Mohammad Al Quayyum, CVMR®’s Director of Production, added, ‘China refines natural graphite using hydrochloric and hydrofluoric acids, which damage the environment severely. CVMR® uses vapour metallurgy techniques to refine natural graphite and recycles all its reagent gases. Our process has zero impact on the environment.’
In order to protect its industry and encourage value-added processing at home, China has imposed a 20% export duty on graphite, as well as a 17% VAT, in their export licensing system.
All these factors are creating serious supply concerns for the rest of the world. The small production base in the west is aging and no new mines have been built over the past 20 years. Both EU and US have declared graphite a “critical supply mineral”.
CVMR® is ready for this increase in market demand with a variety of products that it currently manufactures or mines.
CVMR® does all this using its proprietary processes and vapor metal technologies, all developed in-house. The genesis of the company goes as far back as 1990s. The Chairman and majority shareholder of the company, Kamran M. Khozan, is the visionary who started the company with one major aim in mind, “to mine and refine metals without damaging the environment.” But, he is quick to remind us that without his colleagues, CVMR could not have achieved its goals.
‘CVMR®’s vapour metallurgy is by far the most efficient in that field;’ according to Miro Milinkovic, P.Eng. The company can produce metal powders and nano-powders of most metals; it produces alloys and supper- alloys that are highly sought after and creates “net shapes” (objects and devices made of metals and metal alloys) that are impossible to make unless one uses one of the technologies invented at CVMR®;’ adds Victor Emmanuel, the company’s Chief Operating Officer.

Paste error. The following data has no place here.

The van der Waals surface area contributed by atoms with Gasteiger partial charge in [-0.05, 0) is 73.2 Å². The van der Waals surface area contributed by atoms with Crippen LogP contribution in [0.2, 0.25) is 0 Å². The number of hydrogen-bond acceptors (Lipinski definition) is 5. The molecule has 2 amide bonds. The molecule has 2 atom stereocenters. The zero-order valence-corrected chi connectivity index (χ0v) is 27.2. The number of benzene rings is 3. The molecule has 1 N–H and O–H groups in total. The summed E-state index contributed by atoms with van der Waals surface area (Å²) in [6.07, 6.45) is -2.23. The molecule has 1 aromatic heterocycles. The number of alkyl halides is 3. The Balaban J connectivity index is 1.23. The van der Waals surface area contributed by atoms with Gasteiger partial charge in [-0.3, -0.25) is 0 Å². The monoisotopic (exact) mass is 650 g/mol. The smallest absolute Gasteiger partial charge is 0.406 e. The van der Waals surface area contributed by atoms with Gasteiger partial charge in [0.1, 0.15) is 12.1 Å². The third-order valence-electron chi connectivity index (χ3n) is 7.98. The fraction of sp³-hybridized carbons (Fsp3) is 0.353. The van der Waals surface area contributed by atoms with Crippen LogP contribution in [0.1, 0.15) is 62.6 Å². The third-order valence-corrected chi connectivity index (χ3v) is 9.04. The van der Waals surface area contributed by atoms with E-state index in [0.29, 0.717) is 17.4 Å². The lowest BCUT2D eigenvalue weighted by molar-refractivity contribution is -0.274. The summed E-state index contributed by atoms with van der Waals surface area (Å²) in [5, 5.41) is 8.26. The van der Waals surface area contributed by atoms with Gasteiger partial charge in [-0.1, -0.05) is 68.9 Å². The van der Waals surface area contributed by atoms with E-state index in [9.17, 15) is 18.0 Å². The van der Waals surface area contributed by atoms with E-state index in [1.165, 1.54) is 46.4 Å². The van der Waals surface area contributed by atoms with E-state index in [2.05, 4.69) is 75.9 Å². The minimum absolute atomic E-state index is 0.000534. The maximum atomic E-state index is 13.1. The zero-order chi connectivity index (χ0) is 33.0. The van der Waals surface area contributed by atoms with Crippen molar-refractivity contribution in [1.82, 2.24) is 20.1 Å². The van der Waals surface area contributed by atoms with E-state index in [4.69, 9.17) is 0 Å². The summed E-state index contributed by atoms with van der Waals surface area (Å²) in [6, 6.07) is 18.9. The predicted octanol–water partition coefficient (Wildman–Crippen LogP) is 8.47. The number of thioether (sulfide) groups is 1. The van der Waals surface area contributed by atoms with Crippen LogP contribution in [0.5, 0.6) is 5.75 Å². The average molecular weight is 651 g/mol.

CVMR®, in cooperation with M-Power Corporation, its sister company, announced the invention of a series of electricity generating units that can provide electricity from solar heat, using graphite blocks as heat collectors and storage units. This is a true paradigm shift in generating electricity from the sunlight and even from the ambient air in certain places. The units have no moving parts, use graphite to collect heat and convert it to energy without any noise, or other kinds of pollution. This is truly a game changer in the field of renewable energy.
Sergiy Kovtun, CVMR®’s Director of R&D, stated: ‘Our R&D focus is now turned to the development of a commercially efficient and viable production of graphene, at highly competitive prices.”
ABOUT CVMR® Corporation
CVMR® Corporation (www.cvmr.ca) is a metal refining company that does not fit the old-fashion metal refining classifications. It refines rare earth elements, platinum group of metals, lithium, silver, gold, copper, nickel, cobalt, iron, tantalum, titanium, molybdenum and a host of other metals. It can neutralize and stabilize naturally occurring arsenic and mercury as it refines gold, silver and copper.